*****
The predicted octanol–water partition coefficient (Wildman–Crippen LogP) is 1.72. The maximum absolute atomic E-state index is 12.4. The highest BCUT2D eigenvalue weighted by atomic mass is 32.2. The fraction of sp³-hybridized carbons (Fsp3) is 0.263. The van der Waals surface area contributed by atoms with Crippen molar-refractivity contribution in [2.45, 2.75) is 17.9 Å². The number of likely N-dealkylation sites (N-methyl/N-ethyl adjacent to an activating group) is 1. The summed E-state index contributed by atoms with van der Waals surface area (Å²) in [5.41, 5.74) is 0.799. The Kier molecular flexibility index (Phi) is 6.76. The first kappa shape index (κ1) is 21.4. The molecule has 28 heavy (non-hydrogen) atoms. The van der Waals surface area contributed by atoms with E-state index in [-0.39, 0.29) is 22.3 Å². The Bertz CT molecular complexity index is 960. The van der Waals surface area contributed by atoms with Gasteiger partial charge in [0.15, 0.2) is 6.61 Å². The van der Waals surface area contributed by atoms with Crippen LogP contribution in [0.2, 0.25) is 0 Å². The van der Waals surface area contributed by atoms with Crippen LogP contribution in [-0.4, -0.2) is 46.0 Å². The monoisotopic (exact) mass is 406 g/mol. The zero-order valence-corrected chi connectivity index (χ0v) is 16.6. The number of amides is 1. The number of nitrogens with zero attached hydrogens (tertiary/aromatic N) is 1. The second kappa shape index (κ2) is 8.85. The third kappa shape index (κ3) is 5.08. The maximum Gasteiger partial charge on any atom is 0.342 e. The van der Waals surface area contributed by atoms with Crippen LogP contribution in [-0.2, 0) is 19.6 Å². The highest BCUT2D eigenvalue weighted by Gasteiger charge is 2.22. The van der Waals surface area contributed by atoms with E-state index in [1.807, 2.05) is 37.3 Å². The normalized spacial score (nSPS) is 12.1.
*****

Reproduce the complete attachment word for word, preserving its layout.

The predicted octanol–water partition coefficient (Wildman–Crippen LogP) is 1.72. The maximum absolute atomic E-state index is 12.4. The highest BCUT2D eigenvalue weighted by atomic mass is 32.2. The fraction of sp³-hybridized carbons (Fsp3) is 0.263. The van der Waals surface area contributed by atoms with Crippen molar-refractivity contribution in [2.45, 2.75) is 17.9 Å². The number of likely N-dealkylation sites (N-methyl/N-ethyl adjacent to an activating group) is 1. The summed E-state index contributed by atoms with van der Waals surface area (Å²) in [5.41, 5.74) is 0.799. The Kier molecular flexibility index (Phi) is 6.76. The first kappa shape index (κ1) is 21.4. The molecule has 28 heavy (non-hydrogen) atoms. The van der Waals surface area contributed by atoms with E-state index in [-0.39, 0.29) is 22.3 Å². The Bertz CT molecular complexity index is 960. The van der Waals surface area contributed by atoms with Gasteiger partial charge in [0.15, 0.2) is 6.61 Å². The van der Waals surface area contributed by atoms with Crippen LogP contribution in [0.2, 0.25) is 0 Å². The van der Waals surface area contributed by atoms with Crippen LogP contribution in [-0.4, -0.2) is 46.0 Å². The monoisotopic (exact) mass is 406 g/mol. The zero-order valence-corrected chi connectivity index (χ0v) is 16.6. The number of amides is 1. The number of nitrogens with zero attached hydrogens (tertiary/aromatic N) is 1. The second kappa shape index (κ2) is 8.85. The third kappa shape index (κ3) is 5.08. The maximum Gasteiger partial charge on any atom is 0.342 e. The van der Waals surface area contributed by atoms with Crippen LogP contribution in [-0.2, 0) is 19.6 Å². The highest BCUT2D eigenvalue weighted by Gasteiger charge is 2.22. The van der Waals surface area contributed by atoms with E-state index in [1.807, 2.05) is 37.3 Å². The normalized spacial score (nSPS) is 12.1.